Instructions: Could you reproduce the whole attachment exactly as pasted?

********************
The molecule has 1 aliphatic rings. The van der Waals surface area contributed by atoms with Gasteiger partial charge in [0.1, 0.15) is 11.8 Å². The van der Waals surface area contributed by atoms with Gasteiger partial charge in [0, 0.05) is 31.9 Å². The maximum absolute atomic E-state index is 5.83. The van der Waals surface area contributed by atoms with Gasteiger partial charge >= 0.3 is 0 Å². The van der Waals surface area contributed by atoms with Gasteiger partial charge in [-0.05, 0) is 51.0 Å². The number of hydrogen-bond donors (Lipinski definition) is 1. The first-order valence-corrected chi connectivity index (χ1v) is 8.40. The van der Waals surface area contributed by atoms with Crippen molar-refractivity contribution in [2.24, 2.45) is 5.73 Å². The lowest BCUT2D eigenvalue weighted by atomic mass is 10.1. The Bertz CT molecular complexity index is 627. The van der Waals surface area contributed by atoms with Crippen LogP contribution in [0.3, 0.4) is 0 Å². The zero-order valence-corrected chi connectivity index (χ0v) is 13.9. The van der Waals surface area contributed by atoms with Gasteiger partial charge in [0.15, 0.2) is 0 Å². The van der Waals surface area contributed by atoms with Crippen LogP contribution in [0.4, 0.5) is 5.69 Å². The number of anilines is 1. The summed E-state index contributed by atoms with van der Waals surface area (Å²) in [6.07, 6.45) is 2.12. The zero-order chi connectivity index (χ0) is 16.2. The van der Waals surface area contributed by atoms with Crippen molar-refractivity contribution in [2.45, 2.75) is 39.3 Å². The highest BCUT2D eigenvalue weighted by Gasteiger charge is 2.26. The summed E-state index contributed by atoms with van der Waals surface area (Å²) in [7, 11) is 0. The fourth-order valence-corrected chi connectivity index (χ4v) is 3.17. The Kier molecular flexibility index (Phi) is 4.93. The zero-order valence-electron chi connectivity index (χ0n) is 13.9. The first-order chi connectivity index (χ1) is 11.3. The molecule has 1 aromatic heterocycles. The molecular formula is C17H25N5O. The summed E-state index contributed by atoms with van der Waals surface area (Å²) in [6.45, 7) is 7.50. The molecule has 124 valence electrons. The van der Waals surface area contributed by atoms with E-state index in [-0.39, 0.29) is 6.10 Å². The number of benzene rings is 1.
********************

The molecule has 1 aliphatic rings. The van der Waals surface area contributed by atoms with Gasteiger partial charge in [0.1, 0.15) is 11.8 Å². The van der Waals surface area contributed by atoms with Gasteiger partial charge in [0, 0.05) is 31.9 Å². The maximum absolute atomic E-state index is 5.83. The van der Waals surface area contributed by atoms with Gasteiger partial charge >= 0.3 is 0 Å². The van der Waals surface area contributed by atoms with Gasteiger partial charge in [-0.05, 0) is 51.0 Å². The number of hydrogen-bond donors (Lipinski definition) is 1. The first-order valence-corrected chi connectivity index (χ1v) is 8.40. The van der Waals surface area contributed by atoms with Crippen molar-refractivity contribution in [2.24, 2.45) is 5.73 Å². The lowest BCUT2D eigenvalue weighted by atomic mass is 10.1. The Bertz CT molecular complexity index is 627. The van der Waals surface area contributed by atoms with Crippen LogP contribution in [0.3, 0.4) is 0 Å². The zero-order valence-corrected chi connectivity index (χ0v) is 13.9. The van der Waals surface area contributed by atoms with Gasteiger partial charge in [0.15, 0.2) is 0 Å². The van der Waals surface area contributed by atoms with Crippen LogP contribution in [0.4, 0.5) is 5.69 Å². The number of anilines is 1. The summed E-state index contributed by atoms with van der Waals surface area (Å²) in [6.07, 6.45) is 2.12. The zero-order chi connectivity index (χ0) is 16.2. The van der Waals surface area contributed by atoms with Crippen molar-refractivity contribution in [2.45, 2.75) is 39.3 Å². The highest BCUT2D eigenvalue weighted by Gasteiger charge is 2.26. The summed E-state index contributed by atoms with van der Waals surface area (Å²) in [7, 11) is 0. The fourth-order valence-corrected chi connectivity index (χ4v) is 3.17. The Kier molecular flexibility index (Phi) is 4.93. The zero-order valence-electron chi connectivity index (χ0n) is 13.9. The first-order chi connectivity index (χ1) is 11.3. The molecule has 1 aromatic heterocycles. The molecular formula is C17H25N5O. The summed E-state index contributed by atoms with van der Waals surface area (Å²) in [6.45, 7) is 7.50. The molecule has 124 valence electrons. The van der Waals surface area contributed by atoms with E-state index in [-0.39, 0.29) is 6.10 Å². The number of benzene rings is 1.